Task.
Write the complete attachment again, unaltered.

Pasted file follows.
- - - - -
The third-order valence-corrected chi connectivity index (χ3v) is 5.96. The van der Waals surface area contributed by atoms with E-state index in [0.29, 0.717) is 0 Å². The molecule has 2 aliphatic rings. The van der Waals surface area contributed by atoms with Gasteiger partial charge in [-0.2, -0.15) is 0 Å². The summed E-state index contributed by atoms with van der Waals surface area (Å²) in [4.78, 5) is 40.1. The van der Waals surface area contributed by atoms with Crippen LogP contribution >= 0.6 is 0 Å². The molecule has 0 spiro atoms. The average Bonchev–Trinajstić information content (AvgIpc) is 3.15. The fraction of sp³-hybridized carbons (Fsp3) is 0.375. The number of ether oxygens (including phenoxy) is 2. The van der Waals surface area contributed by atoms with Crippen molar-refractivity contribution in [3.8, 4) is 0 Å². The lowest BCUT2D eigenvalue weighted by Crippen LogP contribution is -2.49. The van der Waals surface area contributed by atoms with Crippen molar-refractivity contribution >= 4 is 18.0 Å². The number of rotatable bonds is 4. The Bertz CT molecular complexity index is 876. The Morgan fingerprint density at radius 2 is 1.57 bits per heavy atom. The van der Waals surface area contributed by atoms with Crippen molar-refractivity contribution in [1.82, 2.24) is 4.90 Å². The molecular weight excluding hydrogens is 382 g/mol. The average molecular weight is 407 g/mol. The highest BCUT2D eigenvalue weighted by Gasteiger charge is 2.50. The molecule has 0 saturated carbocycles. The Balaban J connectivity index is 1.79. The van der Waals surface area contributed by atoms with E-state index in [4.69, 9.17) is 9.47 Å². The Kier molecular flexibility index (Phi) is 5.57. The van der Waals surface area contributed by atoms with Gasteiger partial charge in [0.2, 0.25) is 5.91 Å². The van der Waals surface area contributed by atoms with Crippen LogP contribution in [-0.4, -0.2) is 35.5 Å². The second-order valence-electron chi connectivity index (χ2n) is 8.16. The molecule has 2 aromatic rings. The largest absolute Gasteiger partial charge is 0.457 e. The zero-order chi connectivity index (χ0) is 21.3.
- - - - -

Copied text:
The third-order valence-corrected chi connectivity index (χ3v) is 5.96. The van der Waals surface area contributed by atoms with E-state index in [0.29, 0.717) is 0 Å². The molecule has 2 aliphatic rings. The van der Waals surface area contributed by atoms with Gasteiger partial charge in [-0.2, -0.15) is 0 Å². The summed E-state index contributed by atoms with van der Waals surface area (Å²) in [4.78, 5) is 40.1. The van der Waals surface area contributed by atoms with Crippen LogP contribution >= 0.6 is 0 Å². The molecule has 0 spiro atoms. The average Bonchev–Trinajstić information content (AvgIpc) is 3.15. The fraction of sp³-hybridized carbons (Fsp3) is 0.375. The number of ether oxygens (including phenoxy) is 2. The van der Waals surface area contributed by atoms with Crippen molar-refractivity contribution in [3.8, 4) is 0 Å². The lowest BCUT2D eigenvalue weighted by Crippen LogP contribution is -2.49. The van der Waals surface area contributed by atoms with Crippen molar-refractivity contribution >= 4 is 18.0 Å². The number of rotatable bonds is 4. The Bertz CT molecular complexity index is 876. The Morgan fingerprint density at radius 2 is 1.57 bits per heavy atom. The van der Waals surface area contributed by atoms with Crippen molar-refractivity contribution in [1.82, 2.24) is 4.90 Å². The molecular weight excluding hydrogens is 382 g/mol. The average molecular weight is 407 g/mol. The highest BCUT2D eigenvalue weighted by Gasteiger charge is 2.50. The molecule has 0 saturated carbocycles. The Balaban J connectivity index is 1.79. The van der Waals surface area contributed by atoms with E-state index in [4.69, 9.17) is 9.47 Å². The Kier molecular flexibility index (Phi) is 5.57. The van der Waals surface area contributed by atoms with Gasteiger partial charge in [0.2, 0.25) is 5.91 Å². The van der Waals surface area contributed by atoms with Crippen LogP contribution in [-0.4, -0.2) is 35.5 Å². The second-order valence-electron chi connectivity index (χ2n) is 8.16. The molecule has 2 aromatic rings. The largest absolute Gasteiger partial charge is 0.457 e. The zero-order chi connectivity index (χ0) is 21.3.